Interestingly, the rise of obesity and type 2 diabetes has occurred in parallel with an increasingly industrialized food system! In fact, ultra-processed foods constitute the majority of calories consumed in America and have been associated with poorer health outcomes and even death. Moreso, it is thought that may facilitate overeating and the development of obesity!
Why do ultra-processed foods get a bad rap?
Ultra-processed foods are generally packed full of calories, salt, fat, and sugar – basically, everything that leads to happiness. On top of that, the food industry has spent BILLIONS of dollars to engineer their foods to be as delicious as possible. Everything from the way the wrapping sounds and feels while opening up your favourite piece of chocolate, to having the perfect melting point once the chocolate is in your mouth, to the delightful after taste that lingers just long enough to make you want to have another piece. Anyone else turned on? I have a mad craving for chocolate now.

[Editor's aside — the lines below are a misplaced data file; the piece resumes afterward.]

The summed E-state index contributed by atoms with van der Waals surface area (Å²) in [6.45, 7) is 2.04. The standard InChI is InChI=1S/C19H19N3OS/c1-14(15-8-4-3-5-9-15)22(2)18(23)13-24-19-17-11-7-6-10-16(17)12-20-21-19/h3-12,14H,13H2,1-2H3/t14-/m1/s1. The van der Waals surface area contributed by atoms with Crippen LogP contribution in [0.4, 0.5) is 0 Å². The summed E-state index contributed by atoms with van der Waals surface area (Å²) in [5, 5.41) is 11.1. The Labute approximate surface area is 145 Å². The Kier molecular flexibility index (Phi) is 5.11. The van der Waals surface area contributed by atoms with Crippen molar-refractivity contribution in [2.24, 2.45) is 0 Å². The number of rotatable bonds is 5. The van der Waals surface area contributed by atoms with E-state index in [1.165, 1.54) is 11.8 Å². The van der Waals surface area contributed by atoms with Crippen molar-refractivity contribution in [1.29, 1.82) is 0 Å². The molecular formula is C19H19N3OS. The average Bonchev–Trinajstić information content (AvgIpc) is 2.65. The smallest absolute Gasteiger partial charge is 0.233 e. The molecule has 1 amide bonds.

Essentially, these companies have found the perfect formulation of salt, sugar, fat, texture, smell, feel, and taste to cause a literal orgasm in your mouth. The reward centre of your brain lights up like Al Pacino’s did when he buried his head in a pile of cocaine. So, it makes sense that ultra-processed foods may lead to one overeating and may also be linked to the development of obesity!
What does the science say about ultra-processed foods?